Where can we begin to gain insights into our own leadership style? Assessments can be a tool to gain greater self-awareness. While there are many well-known and effective self-assessments, one that is very user-friendly is the Everything DiSC Workplace because it measures two dimensions of personality that have a tremendous impact on how we interact in the workplace. It’s also easy to determine the DiSC styles of others once you understand the basic framework, unlike other assessments that are not so easy to apply in practice.
Ask yourself these questions to help you to determine your own DiSC style:
1. Are you more fast-paced and outspoken OR cautious and reflective?
2. Are you generally more warm and accepting of others and their ideas OR questioning and skeptical of them?
If you selected fast-paced and outspoken AND questioning and skeptical, you probably lead with a “D” or “Dominance” style and you focus on RESULTS.
If you selected fast-paced and outspoken AND warm and accepting, you probably lead with an “i” or “Influence” style and you tend to prioritize ENTHUSIASM.
If you selected cautious and reflective AND warm and accepting, you probably lead with an “S” or “Steadiness” style and you like to provide SUPPORT.
If you selected cautious and reflective AND questioning and skeptical, you probably lead with a “C” or “Conscientiousness” style and you put an emphasis on ACCURACY.
See the chart above for more detail about the four main DiSC styles. Our DiSC style informs how we communicate with others, the level of detail we need, the pace at which we like to work, and if we focus on facts or feelings. Even though we are all a blend of the four styles, we tend to lean into some styles more heavily than others. Think about your primary style as your home base, but you are “free to move about the cabin,” as they say on airplanes, and shift into other styles as well.
How DiSC Style Impacts Leadership
What does DiSC tell us about our leadership style? If you look at the DiSC diagram below, you’ll see eight words around the circumference. These are the eight priorities where leaders focus their energy. One priority or style is not better or preferable to another. Individuals with all DiSC styles can be effective leaders.
Depending on the leadership activity you are engaged in, there is a time and place for all of these leadership styles. For example, when a team embarks on a project or a strategic planning process, that is the time for the leader to help the team brainstorm and stay open to possibility. It’s important to focus on being “pioneering” and “energizing.” However, when the project shifts into the execution phase and all the details become important, having an “energizing” approach isn’t always warranted – or appreciated. Instead, being “deliberate” and “resolute,” to make sure that the details aren’t overlooked, is important.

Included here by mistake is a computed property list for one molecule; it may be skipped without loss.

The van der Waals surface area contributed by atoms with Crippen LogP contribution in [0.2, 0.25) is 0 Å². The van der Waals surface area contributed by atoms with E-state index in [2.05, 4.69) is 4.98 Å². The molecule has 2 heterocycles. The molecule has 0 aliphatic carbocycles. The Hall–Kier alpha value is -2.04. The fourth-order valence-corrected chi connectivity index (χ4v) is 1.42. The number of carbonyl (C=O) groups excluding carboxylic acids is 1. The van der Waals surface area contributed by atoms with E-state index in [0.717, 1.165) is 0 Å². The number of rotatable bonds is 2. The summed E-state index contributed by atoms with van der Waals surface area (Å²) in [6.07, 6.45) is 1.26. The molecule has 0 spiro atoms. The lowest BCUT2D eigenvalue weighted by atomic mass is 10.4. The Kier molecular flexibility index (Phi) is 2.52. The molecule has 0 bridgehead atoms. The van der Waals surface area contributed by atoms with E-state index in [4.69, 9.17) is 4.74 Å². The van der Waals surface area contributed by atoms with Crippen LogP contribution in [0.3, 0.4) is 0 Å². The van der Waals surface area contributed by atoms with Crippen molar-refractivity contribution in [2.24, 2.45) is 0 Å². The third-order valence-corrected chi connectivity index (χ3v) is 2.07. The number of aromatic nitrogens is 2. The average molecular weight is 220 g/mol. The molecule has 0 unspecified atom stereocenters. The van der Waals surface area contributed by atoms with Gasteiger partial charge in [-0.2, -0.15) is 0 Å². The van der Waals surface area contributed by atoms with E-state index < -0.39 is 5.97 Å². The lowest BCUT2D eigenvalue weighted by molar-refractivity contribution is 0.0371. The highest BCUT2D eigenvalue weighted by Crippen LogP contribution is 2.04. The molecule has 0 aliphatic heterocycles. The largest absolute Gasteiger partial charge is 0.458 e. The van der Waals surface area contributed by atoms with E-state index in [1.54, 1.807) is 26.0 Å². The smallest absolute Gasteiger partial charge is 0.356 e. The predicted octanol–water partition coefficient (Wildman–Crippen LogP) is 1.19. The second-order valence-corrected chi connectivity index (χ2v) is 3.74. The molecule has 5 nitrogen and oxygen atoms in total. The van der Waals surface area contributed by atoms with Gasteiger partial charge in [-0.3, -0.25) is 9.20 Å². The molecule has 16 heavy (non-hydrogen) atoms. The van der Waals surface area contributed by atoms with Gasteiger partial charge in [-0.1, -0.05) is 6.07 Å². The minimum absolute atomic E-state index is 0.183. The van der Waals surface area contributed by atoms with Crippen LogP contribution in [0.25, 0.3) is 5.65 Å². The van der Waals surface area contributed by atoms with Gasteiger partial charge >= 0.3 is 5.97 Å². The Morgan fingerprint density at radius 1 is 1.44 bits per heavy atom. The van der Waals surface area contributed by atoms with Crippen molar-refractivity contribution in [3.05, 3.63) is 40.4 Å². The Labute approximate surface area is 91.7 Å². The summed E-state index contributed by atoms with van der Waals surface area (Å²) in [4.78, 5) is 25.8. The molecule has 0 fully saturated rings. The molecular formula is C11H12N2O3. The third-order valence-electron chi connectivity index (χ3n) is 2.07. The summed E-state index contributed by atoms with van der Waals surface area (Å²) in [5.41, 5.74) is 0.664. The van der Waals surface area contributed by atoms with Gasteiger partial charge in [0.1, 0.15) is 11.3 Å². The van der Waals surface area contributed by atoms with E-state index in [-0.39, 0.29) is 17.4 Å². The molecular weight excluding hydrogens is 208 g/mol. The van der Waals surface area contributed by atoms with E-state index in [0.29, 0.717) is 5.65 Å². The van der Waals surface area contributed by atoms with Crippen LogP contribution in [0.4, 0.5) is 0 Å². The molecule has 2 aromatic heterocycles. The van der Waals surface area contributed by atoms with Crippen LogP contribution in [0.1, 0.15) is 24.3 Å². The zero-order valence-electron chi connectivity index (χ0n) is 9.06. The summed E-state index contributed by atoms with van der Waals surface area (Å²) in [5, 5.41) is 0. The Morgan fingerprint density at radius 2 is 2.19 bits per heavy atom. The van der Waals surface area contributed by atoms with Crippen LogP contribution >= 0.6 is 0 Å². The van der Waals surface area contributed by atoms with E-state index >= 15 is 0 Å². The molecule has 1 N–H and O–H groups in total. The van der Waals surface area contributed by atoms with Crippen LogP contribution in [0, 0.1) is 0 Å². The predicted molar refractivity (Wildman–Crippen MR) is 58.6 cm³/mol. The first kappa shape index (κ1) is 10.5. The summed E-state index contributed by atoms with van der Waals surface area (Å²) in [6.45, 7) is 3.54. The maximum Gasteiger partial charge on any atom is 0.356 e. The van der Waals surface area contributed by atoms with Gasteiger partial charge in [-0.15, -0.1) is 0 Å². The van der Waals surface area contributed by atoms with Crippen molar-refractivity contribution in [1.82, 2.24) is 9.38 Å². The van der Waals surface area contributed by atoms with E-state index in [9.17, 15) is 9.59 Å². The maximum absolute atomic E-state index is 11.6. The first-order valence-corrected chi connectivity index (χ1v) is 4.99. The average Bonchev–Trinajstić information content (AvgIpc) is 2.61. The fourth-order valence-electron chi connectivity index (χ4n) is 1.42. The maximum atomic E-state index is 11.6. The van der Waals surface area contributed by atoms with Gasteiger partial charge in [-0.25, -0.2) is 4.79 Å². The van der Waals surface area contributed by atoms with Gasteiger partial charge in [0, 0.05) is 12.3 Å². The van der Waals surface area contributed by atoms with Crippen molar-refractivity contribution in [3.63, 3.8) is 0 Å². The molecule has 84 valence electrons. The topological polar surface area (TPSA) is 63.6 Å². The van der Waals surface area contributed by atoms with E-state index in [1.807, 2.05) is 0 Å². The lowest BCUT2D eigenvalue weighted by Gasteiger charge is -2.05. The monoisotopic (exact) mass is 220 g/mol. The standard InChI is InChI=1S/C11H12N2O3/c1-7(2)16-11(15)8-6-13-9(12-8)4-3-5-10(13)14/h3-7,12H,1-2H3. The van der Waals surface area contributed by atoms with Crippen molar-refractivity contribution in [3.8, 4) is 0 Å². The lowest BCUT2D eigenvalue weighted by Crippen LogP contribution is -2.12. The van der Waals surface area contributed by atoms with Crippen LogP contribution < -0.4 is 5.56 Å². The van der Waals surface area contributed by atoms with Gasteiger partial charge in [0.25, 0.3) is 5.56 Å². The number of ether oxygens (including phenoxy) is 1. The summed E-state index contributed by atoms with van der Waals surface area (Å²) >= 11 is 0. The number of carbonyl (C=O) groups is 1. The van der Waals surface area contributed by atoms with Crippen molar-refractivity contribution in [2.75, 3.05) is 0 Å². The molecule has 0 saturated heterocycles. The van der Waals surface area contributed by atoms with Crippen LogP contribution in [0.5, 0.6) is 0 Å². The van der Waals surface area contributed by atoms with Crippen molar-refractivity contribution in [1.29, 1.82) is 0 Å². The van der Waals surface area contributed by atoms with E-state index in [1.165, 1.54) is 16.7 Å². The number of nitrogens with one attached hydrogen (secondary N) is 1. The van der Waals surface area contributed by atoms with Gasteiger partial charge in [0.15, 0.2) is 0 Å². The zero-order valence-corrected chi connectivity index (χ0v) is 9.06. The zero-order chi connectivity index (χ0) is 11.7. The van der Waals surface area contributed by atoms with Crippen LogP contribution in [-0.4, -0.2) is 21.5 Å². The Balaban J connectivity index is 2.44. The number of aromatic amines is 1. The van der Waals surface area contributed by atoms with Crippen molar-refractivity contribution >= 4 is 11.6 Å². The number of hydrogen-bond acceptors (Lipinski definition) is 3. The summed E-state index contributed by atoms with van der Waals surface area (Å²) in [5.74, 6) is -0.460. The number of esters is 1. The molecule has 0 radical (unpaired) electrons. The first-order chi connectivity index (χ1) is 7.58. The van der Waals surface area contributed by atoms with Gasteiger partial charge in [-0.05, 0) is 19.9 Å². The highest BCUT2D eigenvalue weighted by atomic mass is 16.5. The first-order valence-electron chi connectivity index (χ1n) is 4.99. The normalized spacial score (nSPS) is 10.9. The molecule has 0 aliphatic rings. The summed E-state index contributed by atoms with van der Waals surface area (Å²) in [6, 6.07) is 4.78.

A common DiSC style amongst lawyers is the “C” style that puts an emphasis on being “deliberate.” This style values accuracy and objectivity and likes focusing on details. Sometimes, people with a C style will get bogged down in analysis paralysis or not concede a minor point because they don’t want to appear wrong. A leader with this style will benefit from knowing when to focus on details versus when to prioritize the big picture. It’s also easy for this style to slip into micromanagement of others, so more frequent check-ins with employees and clearly defined deliverables and deadlines will help this leader to be successful. Making a point to show empathy and concern for others will also help to build the foundational trust needed for effective working relationships.
As you can see, each style of leadership has inherent strengths and some blind spots or areas for growth. There is no one leadership style that is inherently skilled in all areas. We begin the journey towards self-awareness when we understand what our priorities are, what leadership best practices come naturally in relation to those priorities, and what areas we can strengthen or shore up.
For further reading on leadership styles, please consult the book The Eight Dimensions of Leadership by Sugerman, Scullard, and Wilhelm.
Kirsten Meneghello, JD, PCC
Kirsten Meneghello, JD, PCC, is a leadership coach and consultant and the founder of Illumination Coaching LLC. Kirsten coaches leaders and executives, facilitates team communication, and is a Certified Trainer for Everything DiSC and Five Behaviors of a Cohesive Team. She can be contacted at Kirsten@IlluminationCoaching.com if you would like to learn about personalized assessments.